FLATULENCE (FARTING): CAUSES, SYMPTOMS AND REMEDIES
FLATULENCE (FARTING): CAUSES, SYMPTOMS AND REMEDIES
Flatulence, also known as "farting" or "passing wind", is the passing of gas from the digestive system out of the back passage. Flatus is the medical word for gas generated in the intestinal tract. Medical literature describes flatulence as "flatus expelled through the anus".
Flatulence is commonly a source of laughter or embarrassment. Excessive flatulence can cause enormous discomfort and distress, mainly when there are other people around. A bout of flatulence can strike at the most undesirable moments - during a meeting, or even worse in a crowded elevator. In the majority of cases, it is not a serious condition.
Doctors say that in the majority of cases, excessive gas can be controlled with a change of diet and lifestyle. Passing wind is a normal biological process, like sweating, burping or breathing. Everybody farts, even those who seem not to.
The average human passes wind approximately 15 times a day. (NHS, UK)
Why do humans fart?
When we eat, drink or swallow saliva, we also swallow tiny amounts of air. This swallowed air accumulates in the gut. The gas within our digestive system consists mainly of nitrogen and oxygen. When we digest food, gas, mainly in the form of hydrogen, methane and carbon dioxide is released. As the gas builds up, the body may need to get rid of it - this is done by either burping (belching) or flatulence (farting). Many times, flatulence occurs and the person is unaware of it - there is no smell, and the amount is tiny. When there is a smell, there are usually small amounts of sulfur gases. If food has not been digested properly, it starts to decompose (rot), releasing sulfur.
Flatulence signs and symptoms
In the majority of cases, flatulence is nothing to worry about; it is a normal human condition which can be treated with self-care techniques. Flatulence is not usually a reason to go and see your doctor, unless the symptoms are severe, it occurs too frequently and with a foul smell, or there are some additional symptoms which could indicate the presence of an underlying digestive condition.
A bloated feeling or pains in the abdomen can commonly accompany flatulence. Below are some signs and symptoms of flatulence when they are seen as troublesome:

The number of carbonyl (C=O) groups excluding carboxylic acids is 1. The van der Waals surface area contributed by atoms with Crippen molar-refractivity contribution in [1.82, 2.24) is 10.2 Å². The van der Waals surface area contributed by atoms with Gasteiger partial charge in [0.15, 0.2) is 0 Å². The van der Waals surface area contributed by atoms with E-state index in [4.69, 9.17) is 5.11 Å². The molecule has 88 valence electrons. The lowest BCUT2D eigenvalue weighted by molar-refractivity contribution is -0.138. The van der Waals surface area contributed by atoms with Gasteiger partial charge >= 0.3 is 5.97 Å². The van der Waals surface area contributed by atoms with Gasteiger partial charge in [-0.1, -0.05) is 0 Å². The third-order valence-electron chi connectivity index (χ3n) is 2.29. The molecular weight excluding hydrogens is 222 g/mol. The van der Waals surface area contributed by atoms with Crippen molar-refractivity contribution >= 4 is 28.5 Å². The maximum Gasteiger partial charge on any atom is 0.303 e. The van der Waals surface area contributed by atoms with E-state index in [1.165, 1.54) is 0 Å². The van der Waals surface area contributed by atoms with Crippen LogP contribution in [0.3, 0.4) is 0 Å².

Episodes of flatulence occur frequently, often involuntarily
When an episode of flatulence occurs, a lot of wind is released
Farting is consistently foul-smelling
There may be sharp, jabbing pains (cramps) in the abdomen. Sometimes they may change location, within the abdomen
A bloated feeling in the abdomen
A knotted sensation in the abdomen.
What causes flatulence?
Flatulence can have several natural causes, and may also be the consequence of a condition that affects the digestive system. Intestinal gas consists of:
Exogenous sources - air that comes in from outside. We swallow it when we eat, drink or swallow saliva. It can occur when we experience nausea or acid reflux and excess saliva is produced.
Endogenous sources - it is produced within the gut. Gas may be produced as a by-product of digestion of certain foods, or when foods are not digested completely. Anything that causes food not to be digested completely by the stomach and/or small intestine can cause flatulence when it reaches the large intestine.
Foods that cause flatulence are generally those high in certain polysaccharides, particularly oligosaccharides, such as inulin. Inulin belongs to a class of dietary fibers known as fructans.
Examples include artichokes, beans, broccoli, brussels sprouts, cabbage, cashews, cauliflower, dairy products, garlic, leeks, lentils, oats, onions, radishes, rutabagas, scallions, sweet potatoes, turnips, wheat and yeast (in baked products, such as bread).
Beans - gas builds up inside the gut. Complex carbohydrates in beans are very difficult for humans to digest. They are digested by microorganisms in the gut - gut flora - methane-producing archaea. When the complex carbohydrates reach the lower intestine, bacteria feed on them, during which they produce gas.
Lactose intolerance - when lactose-containing foods, such as milk are consumed, the bacteria feed on the lactose and produce excessive amounts of gas.